The report, which was published earlier last week, indicates that Health Canada has issued licenses to major cannabis producers that have “longstanding ties” to mobsters, including the “powerful” Montreal crime family the Rizzutos. But investigators — Radio-Canada’s French-language news program Enquête – have so far refused to reveal the companies and the people involved.
Nevertheless, the journalists claim there are some dirty dealings taking place in the Canadian cannabis market – one of which includes a business transaction between a known drug trafficker and a legal cannabis business.
Health Canada has responded to the claim, saying it can “categorically confirm” there are no criminal links to the licensed marijuana producers it has allowed to grow legal cannabis over the past five years. “Health Canada has found no evidence that organized crime has infiltrated one of more than 130 federally registered producers,” a spokesperson by the name of Eric Morrissette told CBC News in an email.
The agency credits its security screening process for keeping criminals out of the legal cannabis sector. Not only does the agency conduct a preliminary examination of all applicants, but it also relies on police databases to determine if they have any relationship with organized crime or other felonious scofflaws.
As it stands, roughly 10 percent of the applications raise some sort of red flag, the agency says, because of associations “with individuals who have criminal records.” And those applications are denied.
Although the background checks required for cannabis producers are rigorous – it is necessary for these companies to disclose all the names of their investors — that doesn’t necessarily mean that criminals aren’t finding a way in.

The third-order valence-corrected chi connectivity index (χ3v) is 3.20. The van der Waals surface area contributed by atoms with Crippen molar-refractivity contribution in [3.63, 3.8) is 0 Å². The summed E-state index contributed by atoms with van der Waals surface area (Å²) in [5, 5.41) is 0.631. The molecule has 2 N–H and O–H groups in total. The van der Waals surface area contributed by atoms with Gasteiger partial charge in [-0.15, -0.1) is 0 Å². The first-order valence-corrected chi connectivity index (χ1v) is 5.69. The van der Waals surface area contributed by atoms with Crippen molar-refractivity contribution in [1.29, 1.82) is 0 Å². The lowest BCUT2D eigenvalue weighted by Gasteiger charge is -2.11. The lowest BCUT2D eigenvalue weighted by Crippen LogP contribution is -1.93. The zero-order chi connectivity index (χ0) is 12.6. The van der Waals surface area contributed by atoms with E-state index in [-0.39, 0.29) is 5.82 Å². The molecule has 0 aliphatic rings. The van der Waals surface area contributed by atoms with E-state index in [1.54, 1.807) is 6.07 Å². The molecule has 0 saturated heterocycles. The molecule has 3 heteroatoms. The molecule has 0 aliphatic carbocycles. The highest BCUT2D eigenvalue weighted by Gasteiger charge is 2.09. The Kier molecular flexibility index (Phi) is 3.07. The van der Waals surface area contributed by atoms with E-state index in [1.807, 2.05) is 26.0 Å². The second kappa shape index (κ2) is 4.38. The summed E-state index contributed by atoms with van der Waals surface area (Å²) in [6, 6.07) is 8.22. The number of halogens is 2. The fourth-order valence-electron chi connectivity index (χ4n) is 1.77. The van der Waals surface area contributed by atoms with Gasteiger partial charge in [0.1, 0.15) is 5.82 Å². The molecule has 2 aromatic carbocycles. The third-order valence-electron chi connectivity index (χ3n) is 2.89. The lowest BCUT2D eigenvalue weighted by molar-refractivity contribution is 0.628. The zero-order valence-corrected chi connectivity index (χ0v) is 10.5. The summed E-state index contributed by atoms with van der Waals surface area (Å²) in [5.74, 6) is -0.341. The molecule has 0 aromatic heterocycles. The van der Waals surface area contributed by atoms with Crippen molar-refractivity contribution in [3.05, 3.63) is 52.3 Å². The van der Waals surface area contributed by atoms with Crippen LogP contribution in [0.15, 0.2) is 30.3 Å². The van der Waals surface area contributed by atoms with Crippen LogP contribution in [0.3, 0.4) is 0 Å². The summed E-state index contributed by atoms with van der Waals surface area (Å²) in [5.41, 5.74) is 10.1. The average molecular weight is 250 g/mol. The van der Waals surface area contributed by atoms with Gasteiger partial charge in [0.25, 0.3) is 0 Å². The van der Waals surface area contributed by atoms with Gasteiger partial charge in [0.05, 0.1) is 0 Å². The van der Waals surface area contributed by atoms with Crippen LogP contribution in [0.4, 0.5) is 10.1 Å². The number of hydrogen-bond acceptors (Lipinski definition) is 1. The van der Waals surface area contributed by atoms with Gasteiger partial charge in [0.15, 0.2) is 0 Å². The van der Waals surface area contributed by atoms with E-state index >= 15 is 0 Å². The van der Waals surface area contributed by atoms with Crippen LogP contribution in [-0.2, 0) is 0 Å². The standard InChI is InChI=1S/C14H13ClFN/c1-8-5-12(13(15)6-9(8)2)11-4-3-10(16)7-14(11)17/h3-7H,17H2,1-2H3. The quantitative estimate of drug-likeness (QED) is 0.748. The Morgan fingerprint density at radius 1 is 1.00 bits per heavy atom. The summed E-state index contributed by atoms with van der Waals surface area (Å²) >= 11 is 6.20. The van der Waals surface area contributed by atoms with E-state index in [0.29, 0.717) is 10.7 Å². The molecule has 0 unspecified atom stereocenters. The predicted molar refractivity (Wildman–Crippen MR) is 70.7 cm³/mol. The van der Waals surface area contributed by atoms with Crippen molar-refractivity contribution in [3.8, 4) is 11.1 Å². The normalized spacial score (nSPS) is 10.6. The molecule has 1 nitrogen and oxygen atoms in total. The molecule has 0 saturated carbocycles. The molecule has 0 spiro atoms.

The report shows that some cannabis firms are funded through family trusts, which keeps beneficiaries anonymous, allowing criminals to weasel into the legal scene through the back door.
Yves Goupil with the Royal Canadian Mounted Police’s organized crime division told Enquête that it would be too costly for police to dig as deeply as they probably should.
“We cannot have a fully bulletproof system,” Goupil said. “If organized crime has an opportunity to make a profit, it will exploit it.”
Legal experts agree that the current system is fallible. They argue that some companies have hazy structures, which can make it difficult to know who is involved.
“You never see who the real license holders are,” said lawyer Marwah Rizqy.
Yet, Border Security and Organized Crime Reduction Minister Bill Blair argues the country’s verification scheme is top-notch. “We have robust physical and personnel security screening processes in place for the existing industry designed to guard against infiltration by organized crime,” he told CBC.
There is no denying that Canada still has a flourishing black market for cannabis, and it probably will for a while. For now, the majority of the problem stems from the shortage of legal weed the country has endured since day one.
But Stephen Schneider, a criminologist at Saint Mary’s University, said last week that even after the shortage is remedied the black market will continue to thrive due to price and privacy concerns.
Because the illicit trade has been around a lot longer and many people are still not ready to come out of the cannabis closet to family and friends, it will take some time before Trudeau’s mission comes out on top.
Meanwhile, there are plenty of opportunities for organized crime to get a piece of the action. Goupil says the RCMP “cannot afford” to use “more advanced techniques” to see that all cannabis firms are completely clean.